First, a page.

The Union League of Philadelphia, organized in 1862 as a political club for the support of the Union cause during the Civil War, developed into the premier urban social club of Philadelphia. Over time, it also became an important supporter of Republican political candidates and policies locally and nationally, acquired a significant collection of art and sculpture, and established various relief and civic programs for soldiers, veterans, and youth in the Philadelphia area.
At the time of Union League’s founding, Philadelphia was still a divided city with many economic, social, and cultural ties to the South. Indeed, before 1860 Philadelphia, with its proximity to the slaveholding South, had developed into what Pennsylvania political leader Alexander K. McClure (1828-1909) called “the great emporium of Southern commerce.” Although Philadelphia had been the home of the earliest American anti-slavery society, the Pennsylvania Abolition Society, its record as a haven of abolitionist feeling was never significantly high. In the election of 1860, it gave Republican candidate Abraham Lincoln only a token majority of 2,039 votes out of over 76,000 cast. When civil war broke out in 1861, pro-Union Philadelphians were incensed that Philadelphians “who were almost in league with the Southern traitors were walking with heads high among our people.”
The League Takes Shape
In November 1862, a small group of pro-Union Philadelphians met at the home of George H. Boker (1823-90), Philadelphia poet and playwright, at 1720 Walnut Street to form a “Union Club” that would act as a social successor to the Wistar Party (a voluntary association of prominent Philadelphia “gentlemen” who were members of the American Philosophical Society but had broken up over sectional issues) and an alternative to the politically-divided Philadelphia Club. But men like Boker thought a more politically active group was needed, and at the Union Club’s meeting of December 27, 1862 (at the home of Dr. John Forsyth Meigs [1818-82] at 1208 Walnut Street), adopted articles of association for an additional “Union League of Philadelphia.” Like the Union Club, the league’s only condition of membership was “unqualified loyalty to the government of the United States, and unwavering support of its efforts for the suppression of the Rebellion,” but its primary task was activist: “to discountenance and rebuke by moral and social influences all disloyalty to the Federal government … .” As a headquarters, the league initially rented space in the Hartman Kuhn mansion at 1118 Chestnut Street.
The league’s first general meeting for business convened on January 22, 1863, and elected former U.S. Treasury Secretary William Morris Meredith (1799-1873) as its first president and George H. Boker, the first secretary. Its first project was a series of pro-Union publications that could be distributed across the North by direct mail. Eventually, over the course of the war, the League’s Board of Publication issued over four and half million copies of 145 separate pamphlets, and employed a staff of twelve just to handle distribution. The league also raised money to provide bonuses for soldier recruitment, and in 1863 sponsored the organization of five Black regiments (3rd, 6th, 8th, 22nd and 25th U.S. Colored Troops) in Philadelphia and a “Free Military School” to train their officers. On June 16, 1863, the league played host to President Lincoln, visiting Philadelphia just after his nomination for a second term as president. By the end of the war, the league’s membership had grown to over a thousand, with almost half that number serving at some point in uniform.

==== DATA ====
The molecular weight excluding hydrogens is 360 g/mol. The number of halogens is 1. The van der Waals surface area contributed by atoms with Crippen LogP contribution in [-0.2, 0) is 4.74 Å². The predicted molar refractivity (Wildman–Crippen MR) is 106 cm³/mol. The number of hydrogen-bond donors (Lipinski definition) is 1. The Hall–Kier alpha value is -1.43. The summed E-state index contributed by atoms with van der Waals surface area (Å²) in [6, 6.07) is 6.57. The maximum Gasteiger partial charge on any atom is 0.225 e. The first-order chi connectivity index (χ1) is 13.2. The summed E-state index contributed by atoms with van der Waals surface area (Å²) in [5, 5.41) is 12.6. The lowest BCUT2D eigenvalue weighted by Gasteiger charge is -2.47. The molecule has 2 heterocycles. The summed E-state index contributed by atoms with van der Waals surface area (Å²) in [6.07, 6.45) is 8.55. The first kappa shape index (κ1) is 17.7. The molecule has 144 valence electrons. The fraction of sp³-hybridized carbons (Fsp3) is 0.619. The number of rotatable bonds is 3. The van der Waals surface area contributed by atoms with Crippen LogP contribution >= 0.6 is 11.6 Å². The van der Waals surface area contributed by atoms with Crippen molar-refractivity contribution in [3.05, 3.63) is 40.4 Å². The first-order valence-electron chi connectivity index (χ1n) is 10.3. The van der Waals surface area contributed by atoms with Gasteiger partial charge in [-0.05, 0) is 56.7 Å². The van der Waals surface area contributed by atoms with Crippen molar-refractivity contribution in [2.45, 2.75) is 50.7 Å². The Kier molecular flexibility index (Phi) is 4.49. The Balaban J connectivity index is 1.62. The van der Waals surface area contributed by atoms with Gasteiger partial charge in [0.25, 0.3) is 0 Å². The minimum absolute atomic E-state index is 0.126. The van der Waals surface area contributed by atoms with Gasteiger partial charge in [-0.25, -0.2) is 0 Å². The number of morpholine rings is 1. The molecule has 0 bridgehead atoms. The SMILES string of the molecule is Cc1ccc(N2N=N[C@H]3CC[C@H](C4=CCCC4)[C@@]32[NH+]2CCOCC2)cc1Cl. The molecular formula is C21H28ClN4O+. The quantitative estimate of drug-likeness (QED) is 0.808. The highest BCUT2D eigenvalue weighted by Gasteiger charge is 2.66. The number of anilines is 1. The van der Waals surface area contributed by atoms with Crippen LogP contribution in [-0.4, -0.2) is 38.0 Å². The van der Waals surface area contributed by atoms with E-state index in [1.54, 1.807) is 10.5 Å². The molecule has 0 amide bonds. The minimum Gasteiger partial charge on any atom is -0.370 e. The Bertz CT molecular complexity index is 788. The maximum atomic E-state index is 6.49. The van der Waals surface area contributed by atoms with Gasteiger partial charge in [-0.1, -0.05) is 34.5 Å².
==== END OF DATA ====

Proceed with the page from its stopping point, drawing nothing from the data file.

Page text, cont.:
The prestige it had successfully amassed during the war assured the league, and the Republican Party, a dominant place in Philadelphia and Pennsylvania politics, and helped usher in a Republican ascendency in Philadelphia that prevailed with little interruption for nine decades. As one indication of its self-confidence and status, the league built a new League House at Broad and Sansom Streets, turning away from the popular Greek revival style of Philadelphia’s pre-war architecture in favor of a lavish Second Empire building. The league, meanwhile, endorsed Radical Reconstruction, including Black civil rights, and made streetcar desegregation in Philadelphia one of its most successful post-war campaigns. In retaliation, an arsonist attacked the league’s new house on September 7, 1866, forcing the rebuilding of the upper floors and delaying its reopening until 1867.
In the post-Reconstruction decades, the league began a lengthy self-transformation into a cultural as well as a political institution. In 1882, the league established its own Art Association, which not only bought art works for the League House, but made the league the most important sponsor of city-wide art exhibitions until the opening of the Philadelphia Museum of Art in the 1920s. In 1880, the league began purchasing properties along Moravian and Sansom Streets in preparation for constructing its first annex. In 1909 the cornerstone of the league’s final addition (extending to Fifteenth Street) was laid, with the Philadelphia architectural prodigy Horace Trumbauer (1868-1938) as its designer.